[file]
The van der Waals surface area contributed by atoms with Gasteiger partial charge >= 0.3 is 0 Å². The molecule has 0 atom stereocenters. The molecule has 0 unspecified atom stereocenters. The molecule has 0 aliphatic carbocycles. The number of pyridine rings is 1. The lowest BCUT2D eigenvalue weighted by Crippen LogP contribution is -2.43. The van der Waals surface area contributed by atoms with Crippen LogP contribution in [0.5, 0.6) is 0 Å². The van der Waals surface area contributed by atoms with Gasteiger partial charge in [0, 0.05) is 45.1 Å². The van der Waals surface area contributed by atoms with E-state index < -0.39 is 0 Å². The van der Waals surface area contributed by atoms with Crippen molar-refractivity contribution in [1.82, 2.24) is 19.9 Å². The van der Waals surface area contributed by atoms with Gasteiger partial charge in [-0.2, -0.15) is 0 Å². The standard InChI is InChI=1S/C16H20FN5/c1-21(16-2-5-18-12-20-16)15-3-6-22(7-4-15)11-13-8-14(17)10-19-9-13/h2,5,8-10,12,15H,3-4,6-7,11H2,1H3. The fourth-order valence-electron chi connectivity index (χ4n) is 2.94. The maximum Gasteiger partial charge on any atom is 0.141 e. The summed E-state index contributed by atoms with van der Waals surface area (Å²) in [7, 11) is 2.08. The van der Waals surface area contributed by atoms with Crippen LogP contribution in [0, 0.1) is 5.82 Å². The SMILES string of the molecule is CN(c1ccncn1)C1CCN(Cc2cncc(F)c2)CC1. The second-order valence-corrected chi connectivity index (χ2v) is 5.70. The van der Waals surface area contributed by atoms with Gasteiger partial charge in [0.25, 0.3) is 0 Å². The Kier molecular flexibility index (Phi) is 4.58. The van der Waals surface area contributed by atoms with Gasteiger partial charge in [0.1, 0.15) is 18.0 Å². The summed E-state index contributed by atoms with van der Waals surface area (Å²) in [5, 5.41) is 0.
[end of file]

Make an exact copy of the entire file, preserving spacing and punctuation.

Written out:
The van der Waals surface area contributed by atoms with Gasteiger partial charge >= 0.3 is 0 Å². The molecule has 0 atom stereocenters. The molecule has 0 unspecified atom stereocenters. The molecule has 0 aliphatic carbocycles. The number of pyridine rings is 1. The lowest BCUT2D eigenvalue weighted by Crippen LogP contribution is -2.43. The van der Waals surface area contributed by atoms with Crippen LogP contribution in [0.5, 0.6) is 0 Å². The van der Waals surface area contributed by atoms with Gasteiger partial charge in [0, 0.05) is 45.1 Å². The van der Waals surface area contributed by atoms with E-state index < -0.39 is 0 Å². The van der Waals surface area contributed by atoms with Crippen molar-refractivity contribution in [1.82, 2.24) is 19.9 Å². The van der Waals surface area contributed by atoms with Gasteiger partial charge in [-0.2, -0.15) is 0 Å². The standard InChI is InChI=1S/C16H20FN5/c1-21(16-2-5-18-12-20-16)15-3-6-22(7-4-15)11-13-8-14(17)10-19-9-13/h2,5,8-10,12,15H,3-4,6-7,11H2,1H3. The fourth-order valence-electron chi connectivity index (χ4n) is 2.94. The maximum Gasteiger partial charge on any atom is 0.141 e. The summed E-state index contributed by atoms with van der Waals surface area (Å²) in [7, 11) is 2.08. The van der Waals surface area contributed by atoms with Crippen LogP contribution in [0, 0.1) is 5.82 Å². The SMILES string of the molecule is CN(c1ccncn1)C1CCN(Cc2cncc(F)c2)CC1. The second-order valence-corrected chi connectivity index (χ2v) is 5.70. The van der Waals surface area contributed by atoms with Gasteiger partial charge in [0.25, 0.3) is 0 Å². The Kier molecular flexibility index (Phi) is 4.58. The van der Waals surface area contributed by atoms with Gasteiger partial charge in [0.1, 0.15) is 18.0 Å². The summed E-state index contributed by atoms with van der Waals surface area (Å²) in [5, 5.41) is 0.